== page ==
This seems to be like dialyzer for c? Also has anyone used this and can contrast it with valgrind?
I don’t have any experience with Frama-C, but valgrind is, as far as I know, a runtime analyzer. It requires hitting code paths to validate them according to whatever metrics it has. Frama-C is a source could analyzer, which doens’t require running the source code.
To extend on this, to the best of my knowledge, Frama-C is largely trying to reason about value properties in the program, for example deducing that “on line 5 the variable x >= 5.” Such a statement holds on all paths for all program inputs (i.e., it is always true in the program). This allows for the user to check if the program satisfies some specification. In contrast, valgrind can only generate information about the runtime paths which it observed. Generally, something like Frama-C is used to verify safety properties (something bad never happens) in a program whereas Valgrind is used to find bugs but not prove their absence.
Specifically, creating an algorithm to automatically deduce information which holds over all paths and over all inputs is intractable since the search space is huge. So, approximations to the program’s behaviour are used so that the calculated information contains at least all the behaviour in the program and perhaps some additional, spurious information. As a result, the analysis may produce false alarms, e.g., the analysis may say that “x >= 5” when in fact in all feasible executions of the program “x >= 10”.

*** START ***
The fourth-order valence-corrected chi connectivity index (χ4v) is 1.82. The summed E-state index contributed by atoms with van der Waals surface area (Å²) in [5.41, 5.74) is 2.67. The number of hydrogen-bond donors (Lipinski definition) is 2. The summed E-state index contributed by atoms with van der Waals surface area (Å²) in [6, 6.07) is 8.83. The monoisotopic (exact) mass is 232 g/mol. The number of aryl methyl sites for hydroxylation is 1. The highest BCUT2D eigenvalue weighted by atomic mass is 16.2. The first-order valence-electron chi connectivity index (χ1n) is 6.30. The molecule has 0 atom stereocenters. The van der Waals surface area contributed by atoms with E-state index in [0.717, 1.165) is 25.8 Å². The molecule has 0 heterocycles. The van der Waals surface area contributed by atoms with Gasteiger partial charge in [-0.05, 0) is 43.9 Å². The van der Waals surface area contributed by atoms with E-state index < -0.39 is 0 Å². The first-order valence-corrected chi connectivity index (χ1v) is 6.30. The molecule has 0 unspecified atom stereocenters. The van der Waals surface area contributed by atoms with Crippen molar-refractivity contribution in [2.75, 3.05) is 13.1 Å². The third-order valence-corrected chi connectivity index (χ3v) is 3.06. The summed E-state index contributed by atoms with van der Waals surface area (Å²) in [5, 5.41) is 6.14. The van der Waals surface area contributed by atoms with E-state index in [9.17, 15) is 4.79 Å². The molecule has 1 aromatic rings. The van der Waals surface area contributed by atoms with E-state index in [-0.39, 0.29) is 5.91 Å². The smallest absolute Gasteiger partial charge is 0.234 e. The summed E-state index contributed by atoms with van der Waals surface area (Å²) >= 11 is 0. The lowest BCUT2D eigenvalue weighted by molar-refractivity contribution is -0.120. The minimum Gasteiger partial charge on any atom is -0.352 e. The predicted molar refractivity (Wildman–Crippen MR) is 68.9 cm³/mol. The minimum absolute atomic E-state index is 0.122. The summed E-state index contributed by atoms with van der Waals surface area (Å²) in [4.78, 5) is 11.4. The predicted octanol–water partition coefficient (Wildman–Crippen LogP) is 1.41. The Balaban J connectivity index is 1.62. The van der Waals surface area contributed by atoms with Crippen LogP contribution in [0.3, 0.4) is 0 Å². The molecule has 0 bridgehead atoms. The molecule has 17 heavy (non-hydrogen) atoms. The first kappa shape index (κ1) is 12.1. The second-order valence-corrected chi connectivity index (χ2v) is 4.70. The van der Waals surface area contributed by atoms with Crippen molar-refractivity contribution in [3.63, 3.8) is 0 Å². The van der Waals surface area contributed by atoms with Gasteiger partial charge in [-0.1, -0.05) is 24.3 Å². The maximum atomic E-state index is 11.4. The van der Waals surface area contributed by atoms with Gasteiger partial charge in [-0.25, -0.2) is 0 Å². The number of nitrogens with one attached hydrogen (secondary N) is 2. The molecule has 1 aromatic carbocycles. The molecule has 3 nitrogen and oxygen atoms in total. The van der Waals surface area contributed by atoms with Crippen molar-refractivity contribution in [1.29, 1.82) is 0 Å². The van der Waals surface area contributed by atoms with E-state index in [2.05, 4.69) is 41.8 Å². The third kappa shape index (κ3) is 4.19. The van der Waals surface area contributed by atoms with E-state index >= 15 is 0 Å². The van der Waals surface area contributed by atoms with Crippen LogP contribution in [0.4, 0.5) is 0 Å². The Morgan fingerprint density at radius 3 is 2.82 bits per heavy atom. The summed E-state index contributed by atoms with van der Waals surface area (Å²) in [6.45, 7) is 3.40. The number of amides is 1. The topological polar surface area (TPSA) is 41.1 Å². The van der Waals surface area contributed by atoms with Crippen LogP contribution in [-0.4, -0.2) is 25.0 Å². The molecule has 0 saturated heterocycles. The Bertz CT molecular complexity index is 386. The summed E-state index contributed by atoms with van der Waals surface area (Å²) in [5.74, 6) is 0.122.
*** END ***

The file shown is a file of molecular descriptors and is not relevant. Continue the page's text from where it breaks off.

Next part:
However, when attempting to reason about a specification in this way, the analysis usually attempts to always find all the errors in the program. In other words, if there exists an error in the program it will be detected (along with some false alarms). In the previous example, notice how “x >= 5” implies that “x >= 10”; the analysis deduced an over-approximated fact which included all the valid program behaviour. If “x >= 5” is not sufficient enough to prove the program satisfies its specification then either the analysis or the program needs to be modified.
To make a long story short, a runtime (dynamic) analyses typically are used for bug hunting (e.g., trying to find a path through the program which causes an error) whereas a static analysis in the style of Frama-C attempts to prove the absence of errors. (Though, there are dynamic analyses which try to predict additional behaviour of the program given a dynamic trace).